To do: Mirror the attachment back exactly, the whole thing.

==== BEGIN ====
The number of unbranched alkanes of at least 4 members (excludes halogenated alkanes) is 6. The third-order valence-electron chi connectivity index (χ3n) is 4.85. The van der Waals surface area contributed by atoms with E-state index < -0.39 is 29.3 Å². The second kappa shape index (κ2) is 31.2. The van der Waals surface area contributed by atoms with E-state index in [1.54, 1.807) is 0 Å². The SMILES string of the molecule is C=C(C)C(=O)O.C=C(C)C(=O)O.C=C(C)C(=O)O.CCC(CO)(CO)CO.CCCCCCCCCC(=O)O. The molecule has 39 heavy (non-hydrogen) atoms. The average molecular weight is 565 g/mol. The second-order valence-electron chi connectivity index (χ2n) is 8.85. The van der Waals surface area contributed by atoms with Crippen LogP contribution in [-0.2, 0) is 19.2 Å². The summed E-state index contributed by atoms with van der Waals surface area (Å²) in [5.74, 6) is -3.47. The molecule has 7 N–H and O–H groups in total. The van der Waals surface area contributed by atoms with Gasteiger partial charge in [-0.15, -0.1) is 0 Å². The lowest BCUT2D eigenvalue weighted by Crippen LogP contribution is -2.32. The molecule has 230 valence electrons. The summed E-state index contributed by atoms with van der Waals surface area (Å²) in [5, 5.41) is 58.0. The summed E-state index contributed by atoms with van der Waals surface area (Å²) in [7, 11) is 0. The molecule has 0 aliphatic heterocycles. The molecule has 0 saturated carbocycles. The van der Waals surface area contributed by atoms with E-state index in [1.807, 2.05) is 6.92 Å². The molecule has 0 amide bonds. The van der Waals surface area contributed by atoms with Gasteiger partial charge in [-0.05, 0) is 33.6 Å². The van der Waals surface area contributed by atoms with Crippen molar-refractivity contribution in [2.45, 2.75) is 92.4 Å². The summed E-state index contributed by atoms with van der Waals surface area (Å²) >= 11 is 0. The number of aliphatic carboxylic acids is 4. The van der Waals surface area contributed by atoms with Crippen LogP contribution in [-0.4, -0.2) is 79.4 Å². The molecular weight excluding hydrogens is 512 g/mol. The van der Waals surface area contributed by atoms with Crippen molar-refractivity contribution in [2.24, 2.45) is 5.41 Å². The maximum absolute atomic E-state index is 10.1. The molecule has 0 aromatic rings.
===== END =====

The number of unbranched alkanes of at least 4 members (excludes halogenated alkanes) is 6. The third-order valence-electron chi connectivity index (χ3n) is 4.85. The van der Waals surface area contributed by atoms with E-state index < -0.39 is 29.3 Å². The second kappa shape index (κ2) is 31.2. The van der Waals surface area contributed by atoms with E-state index in [1.54, 1.807) is 0 Å². The SMILES string of the molecule is C=C(C)C(=O)O.C=C(C)C(=O)O.C=C(C)C(=O)O.CCC(CO)(CO)CO.CCCCCCCCCC(=O)O. The molecule has 39 heavy (non-hydrogen) atoms. The average molecular weight is 565 g/mol. The second-order valence-electron chi connectivity index (χ2n) is 8.85. The van der Waals surface area contributed by atoms with Crippen LogP contribution in [-0.2, 0) is 19.2 Å². The summed E-state index contributed by atoms with van der Waals surface area (Å²) in [5.74, 6) is -3.47. The molecule has 7 N–H and O–H groups in total. The van der Waals surface area contributed by atoms with Gasteiger partial charge in [-0.15, -0.1) is 0 Å². The lowest BCUT2D eigenvalue weighted by Crippen LogP contribution is -2.32. The molecule has 230 valence electrons. The summed E-state index contributed by atoms with van der Waals surface area (Å²) in [5, 5.41) is 58.0. The summed E-state index contributed by atoms with van der Waals surface area (Å²) in [7, 11) is 0. The molecule has 0 aliphatic heterocycles. The molecule has 0 saturated carbocycles. The van der Waals surface area contributed by atoms with E-state index in [1.807, 2.05) is 6.92 Å². The molecule has 0 amide bonds. The van der Waals surface area contributed by atoms with Gasteiger partial charge in [-0.05, 0) is 33.6 Å². The van der Waals surface area contributed by atoms with Crippen molar-refractivity contribution in [2.45, 2.75) is 92.4 Å². The summed E-state index contributed by atoms with van der Waals surface area (Å²) >= 11 is 0. The number of aliphatic carboxylic acids is 4. The van der Waals surface area contributed by atoms with Crippen LogP contribution in [-0.4, -0.2) is 79.4 Å². The molecular weight excluding hydrogens is 512 g/mol. The van der Waals surface area contributed by atoms with Crippen molar-refractivity contribution in [2.24, 2.45) is 5.41 Å². The maximum absolute atomic E-state index is 10.1. The molecule has 0 aromatic rings.